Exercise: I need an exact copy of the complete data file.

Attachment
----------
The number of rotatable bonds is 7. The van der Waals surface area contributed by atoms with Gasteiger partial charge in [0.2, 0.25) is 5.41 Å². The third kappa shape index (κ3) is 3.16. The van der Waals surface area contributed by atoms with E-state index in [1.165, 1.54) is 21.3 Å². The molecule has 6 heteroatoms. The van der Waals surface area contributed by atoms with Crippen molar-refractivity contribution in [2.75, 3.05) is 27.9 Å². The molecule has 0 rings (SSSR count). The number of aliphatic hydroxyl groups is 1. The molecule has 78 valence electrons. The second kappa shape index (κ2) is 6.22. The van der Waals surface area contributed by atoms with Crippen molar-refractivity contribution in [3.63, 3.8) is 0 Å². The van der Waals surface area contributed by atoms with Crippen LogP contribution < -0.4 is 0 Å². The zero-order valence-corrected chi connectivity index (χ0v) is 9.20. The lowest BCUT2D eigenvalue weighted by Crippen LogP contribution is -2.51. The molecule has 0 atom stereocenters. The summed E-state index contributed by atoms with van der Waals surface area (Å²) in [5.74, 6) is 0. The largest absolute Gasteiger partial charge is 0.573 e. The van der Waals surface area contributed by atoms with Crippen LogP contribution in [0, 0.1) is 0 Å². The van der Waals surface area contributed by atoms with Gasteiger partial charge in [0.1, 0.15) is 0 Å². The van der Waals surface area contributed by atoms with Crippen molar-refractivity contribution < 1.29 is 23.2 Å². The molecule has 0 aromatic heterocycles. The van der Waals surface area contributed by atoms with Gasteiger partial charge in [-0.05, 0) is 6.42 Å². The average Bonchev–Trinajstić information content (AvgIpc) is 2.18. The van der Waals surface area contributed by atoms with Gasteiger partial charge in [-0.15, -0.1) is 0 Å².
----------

The number of rotatable bonds is 7. The van der Waals surface area contributed by atoms with Gasteiger partial charge in [0.2, 0.25) is 5.41 Å². The third kappa shape index (κ3) is 3.16. The van der Waals surface area contributed by atoms with E-state index in [1.165, 1.54) is 21.3 Å². The molecule has 6 heteroatoms. The van der Waals surface area contributed by atoms with Crippen molar-refractivity contribution in [2.75, 3.05) is 27.9 Å². The molecule has 0 rings (SSSR count). The number of aliphatic hydroxyl groups is 1. The molecule has 78 valence electrons. The second kappa shape index (κ2) is 6.22. The van der Waals surface area contributed by atoms with Crippen molar-refractivity contribution in [3.63, 3.8) is 0 Å². The van der Waals surface area contributed by atoms with Crippen LogP contribution < -0.4 is 0 Å². The zero-order valence-corrected chi connectivity index (χ0v) is 9.20. The lowest BCUT2D eigenvalue weighted by Crippen LogP contribution is -2.51. The molecule has 0 atom stereocenters. The summed E-state index contributed by atoms with van der Waals surface area (Å²) in [5.74, 6) is 0. The largest absolute Gasteiger partial charge is 0.573 e. The van der Waals surface area contributed by atoms with Crippen LogP contribution in [0, 0.1) is 0 Å². The van der Waals surface area contributed by atoms with Gasteiger partial charge in [0.1, 0.15) is 0 Å². The van der Waals surface area contributed by atoms with Crippen molar-refractivity contribution < 1.29 is 23.2 Å². The molecule has 0 aromatic heterocycles. The van der Waals surface area contributed by atoms with Gasteiger partial charge in [-0.05, 0) is 6.42 Å². The average Bonchev–Trinajstić information content (AvgIpc) is 2.18. The van der Waals surface area contributed by atoms with Gasteiger partial charge in [-0.15, -0.1) is 0 Å².